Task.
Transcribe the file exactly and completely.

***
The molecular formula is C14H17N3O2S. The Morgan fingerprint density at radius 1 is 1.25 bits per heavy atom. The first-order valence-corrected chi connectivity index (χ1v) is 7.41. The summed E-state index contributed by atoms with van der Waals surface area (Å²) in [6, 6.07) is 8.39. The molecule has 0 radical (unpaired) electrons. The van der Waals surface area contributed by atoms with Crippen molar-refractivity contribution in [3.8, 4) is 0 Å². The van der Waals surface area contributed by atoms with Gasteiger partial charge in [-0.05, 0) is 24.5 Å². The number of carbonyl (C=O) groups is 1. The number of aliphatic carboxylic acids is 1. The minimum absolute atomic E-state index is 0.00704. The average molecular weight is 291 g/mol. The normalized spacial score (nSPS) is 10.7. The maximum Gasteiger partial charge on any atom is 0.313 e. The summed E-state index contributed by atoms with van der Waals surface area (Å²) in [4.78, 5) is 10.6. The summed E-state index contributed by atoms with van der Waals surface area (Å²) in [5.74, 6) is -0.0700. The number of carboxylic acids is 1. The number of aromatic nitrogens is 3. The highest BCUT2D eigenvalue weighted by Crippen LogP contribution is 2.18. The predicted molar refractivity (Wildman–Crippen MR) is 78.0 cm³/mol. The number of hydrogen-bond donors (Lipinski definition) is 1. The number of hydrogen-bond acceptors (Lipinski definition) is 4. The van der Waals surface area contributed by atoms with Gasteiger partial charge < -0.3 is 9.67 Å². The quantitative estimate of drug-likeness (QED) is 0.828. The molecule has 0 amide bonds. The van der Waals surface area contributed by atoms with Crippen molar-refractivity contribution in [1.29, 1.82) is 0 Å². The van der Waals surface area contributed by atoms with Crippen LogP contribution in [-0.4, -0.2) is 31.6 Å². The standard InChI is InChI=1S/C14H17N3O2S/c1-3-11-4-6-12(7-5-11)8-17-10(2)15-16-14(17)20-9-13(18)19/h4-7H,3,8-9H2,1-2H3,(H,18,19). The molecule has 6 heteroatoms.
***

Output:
The molecular formula is C14H17N3O2S. The Morgan fingerprint density at radius 1 is 1.25 bits per heavy atom. The first-order valence-corrected chi connectivity index (χ1v) is 7.41. The summed E-state index contributed by atoms with van der Waals surface area (Å²) in [6, 6.07) is 8.39. The molecule has 0 radical (unpaired) electrons. The van der Waals surface area contributed by atoms with Crippen molar-refractivity contribution in [3.8, 4) is 0 Å². The van der Waals surface area contributed by atoms with Gasteiger partial charge in [-0.05, 0) is 24.5 Å². The number of carbonyl (C=O) groups is 1. The number of aliphatic carboxylic acids is 1. The minimum absolute atomic E-state index is 0.00704. The average molecular weight is 291 g/mol. The normalized spacial score (nSPS) is 10.7. The maximum Gasteiger partial charge on any atom is 0.313 e. The summed E-state index contributed by atoms with van der Waals surface area (Å²) in [4.78, 5) is 10.6. The summed E-state index contributed by atoms with van der Waals surface area (Å²) in [5.74, 6) is -0.0700. The number of carboxylic acids is 1. The number of aromatic nitrogens is 3. The highest BCUT2D eigenvalue weighted by Crippen LogP contribution is 2.18. The predicted molar refractivity (Wildman–Crippen MR) is 78.0 cm³/mol. The number of hydrogen-bond donors (Lipinski definition) is 1. The number of hydrogen-bond acceptors (Lipinski definition) is 4. The van der Waals surface area contributed by atoms with Gasteiger partial charge < -0.3 is 9.67 Å². The quantitative estimate of drug-likeness (QED) is 0.828. The molecule has 0 amide bonds. The van der Waals surface area contributed by atoms with Crippen molar-refractivity contribution in [1.29, 1.82) is 0 Å². The van der Waals surface area contributed by atoms with Crippen LogP contribution in [-0.4, -0.2) is 31.6 Å². The standard InChI is InChI=1S/C14H17N3O2S/c1-3-11-4-6-12(7-5-11)8-17-10(2)15-16-14(17)20-9-13(18)19/h4-7H,3,8-9H2,1-2H3,(H,18,19). The molecule has 6 heteroatoms.